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  • Paul Semendinger

Perspectives: June 7, 2022

by Paul Semendinger, Ed.D.

June 7, 2022

***

When I reflect on the great teams I have seen over the years of my baseball fandom, I always first think of the 1984 Tigers. That team was a powerhouse who rode a great start all the way to a World Championship. One could argue that other teams (the 1998 Yankees, for example) were better, but the Tigers definitely set the gold standard for starting quickly.


Guess what. The 2022 Yankees aren't that far off from the 1984 Tigers:


1984 Tigers (June 6): 40-13, 3.5 games in first

2022 Yankees (June 6): 39-15, 7.5 games in first


***

One thing that marked the Yankees in recent years was inconsistent play. There would be some great stretches and some poor stretches. This year, the good has vastly outweighed the bad.

  • The longest losing streak for the team has been three games

  • Besides that, the Yankees have only two other two game losing streaks.

  • The Yankees have had winning streaks of 11, 6, 5, 4 and 4 games.

This is a remarkable stretch. They are doing what must be done day-in-and-day-out. It's been a pleasure to see.


***

In the history of my Yankees watching, dating back to 1977, I have never, ever, seen a team, let alone a Yankees team, with a starting staff this amazingly unbelievable:

  • Gerrit Cole: 5-1, 2.78 (0.96 WHIP)

  • Luis Severino: 4-1, 2.95 (1.00 WHIP)

  • Nestor Cortes: 5-1, 1.50 (0.87 WHIP)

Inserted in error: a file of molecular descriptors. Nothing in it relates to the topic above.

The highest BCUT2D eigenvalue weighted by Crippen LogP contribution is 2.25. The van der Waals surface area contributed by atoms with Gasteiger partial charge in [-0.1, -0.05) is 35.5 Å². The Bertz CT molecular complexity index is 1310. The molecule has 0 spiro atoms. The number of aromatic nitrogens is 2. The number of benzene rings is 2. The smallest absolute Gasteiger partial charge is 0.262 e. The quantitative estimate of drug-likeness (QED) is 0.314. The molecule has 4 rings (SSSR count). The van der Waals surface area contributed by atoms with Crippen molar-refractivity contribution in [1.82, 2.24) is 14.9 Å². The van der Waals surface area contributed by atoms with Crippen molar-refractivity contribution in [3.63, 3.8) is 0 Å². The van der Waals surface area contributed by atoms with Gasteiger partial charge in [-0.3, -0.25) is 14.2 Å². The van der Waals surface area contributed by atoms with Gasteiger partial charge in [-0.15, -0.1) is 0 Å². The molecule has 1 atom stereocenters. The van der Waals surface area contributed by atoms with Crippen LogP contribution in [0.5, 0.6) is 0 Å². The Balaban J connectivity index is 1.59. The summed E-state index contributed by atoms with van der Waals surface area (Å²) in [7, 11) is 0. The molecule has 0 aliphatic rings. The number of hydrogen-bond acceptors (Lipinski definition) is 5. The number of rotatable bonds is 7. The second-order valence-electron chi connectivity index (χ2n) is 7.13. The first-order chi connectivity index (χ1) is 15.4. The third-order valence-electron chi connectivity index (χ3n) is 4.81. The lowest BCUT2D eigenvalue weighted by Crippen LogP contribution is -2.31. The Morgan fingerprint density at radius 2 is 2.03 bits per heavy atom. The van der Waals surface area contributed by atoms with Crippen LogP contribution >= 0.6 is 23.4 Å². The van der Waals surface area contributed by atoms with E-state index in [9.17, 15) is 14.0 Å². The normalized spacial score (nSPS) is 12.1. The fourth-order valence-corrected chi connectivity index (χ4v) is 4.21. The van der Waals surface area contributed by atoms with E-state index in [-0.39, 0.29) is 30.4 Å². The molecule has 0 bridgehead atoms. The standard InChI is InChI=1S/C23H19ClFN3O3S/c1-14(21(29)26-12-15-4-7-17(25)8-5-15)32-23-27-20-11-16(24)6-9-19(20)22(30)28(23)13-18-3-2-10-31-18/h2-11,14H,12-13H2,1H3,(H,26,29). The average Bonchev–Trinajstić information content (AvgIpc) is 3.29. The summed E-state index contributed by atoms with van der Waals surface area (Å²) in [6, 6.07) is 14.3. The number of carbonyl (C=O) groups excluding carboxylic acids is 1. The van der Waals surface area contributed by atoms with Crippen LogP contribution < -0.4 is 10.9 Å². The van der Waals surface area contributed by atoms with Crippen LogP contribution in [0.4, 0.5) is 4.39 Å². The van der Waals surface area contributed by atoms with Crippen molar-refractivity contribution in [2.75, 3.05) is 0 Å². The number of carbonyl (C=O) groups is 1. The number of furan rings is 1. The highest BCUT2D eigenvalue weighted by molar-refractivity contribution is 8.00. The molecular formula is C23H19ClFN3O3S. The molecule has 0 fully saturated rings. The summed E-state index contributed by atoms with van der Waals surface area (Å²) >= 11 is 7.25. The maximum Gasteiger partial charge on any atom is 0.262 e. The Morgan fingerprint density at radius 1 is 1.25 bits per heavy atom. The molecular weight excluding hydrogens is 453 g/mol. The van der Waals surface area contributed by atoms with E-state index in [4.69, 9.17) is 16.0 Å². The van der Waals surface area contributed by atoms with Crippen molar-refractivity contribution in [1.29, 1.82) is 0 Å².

• Jameson Taillon: 6-1, 2.30 (0.90 WHIP)

  • Jordan Montgomery: 1-1, 3.02 (1.01 WHIP)

That's not just great. It's crazy great. It's ridiculous. And, it's so much fun.


***

I believe the Yankees realize that Aaron Hicks and Joey Gallo are not the answer for 2/3rds of their outfield. I expect that the Yankees, knowing that this is the year to go all in, will bring in two outfielders by the end of July. Sooner would be better, but because of their huge lead, the Yankees don't have to rush. Yet.


If the Yankees get two productive outfielders, they can win a World Series with Jose Treveno as the catcher and IFK at shortstop. Absolutely and positively.


***

The other day in the comments, I engaged in a debate over Bryce Harper and Aaron Judge and the fact that, even though Judge is having a monster season, I think the better value going forward will be Bryce Harper.


Aaron Judge is the better player this year. That's not in question. But, overall, the two players have produced very similarly the past few years.


First, looking at Baseball-Reference, Here are their stats from 2019-2022:


Harper: 356 games: .281/83/231 OBP- .402 SLG- .556 WAR- 14.0

Judge: 329 games: .285/96/217 OBP- .375 SLG- ..566 WAR- 15.6


Judge has been better, but not by a lot, or as much as people might think.


Now, let's look at some other important stats:

Age:

Judge: 30 years-old

Harper: 29 years-old


Contract Length:

Judge: Turned down a contract that would have run until age 38

Harper: Signed until age 38


Contract Value:

Judge: Turned down $30.5M annually

Harper: Will average $26.1M annually


Over the next 9 years, Bryce Harper will earn $36 million fewer dollars than what Aaron Judge turned down. It's safe to assume that that number could double or even triple once Judge signs a huge deal. Also, if Judge gets a contract any longer than seven years, the team that signs Judge will be paying for his age 39+ seasons. When Harper is that old, he won't still be signed to a super expensive long-term deal.


I'm taking nothing away from Aaron Judge who has stepped up, big time, put the Yankees on his back, and is having a season for the ages. This is GREAT to see. But, judging by what Judge will get, it's fair to say that Bryce Harper projects to be the better value dollar-for-dollar when their contracts and careers are compared in ten years.


***

I know it's not allowed to be said, but if I were the Yankees, as great as Judge is doing, I still would not give him more than seven years. A great 2022 does not mean he'll have a great 2023 and beyond.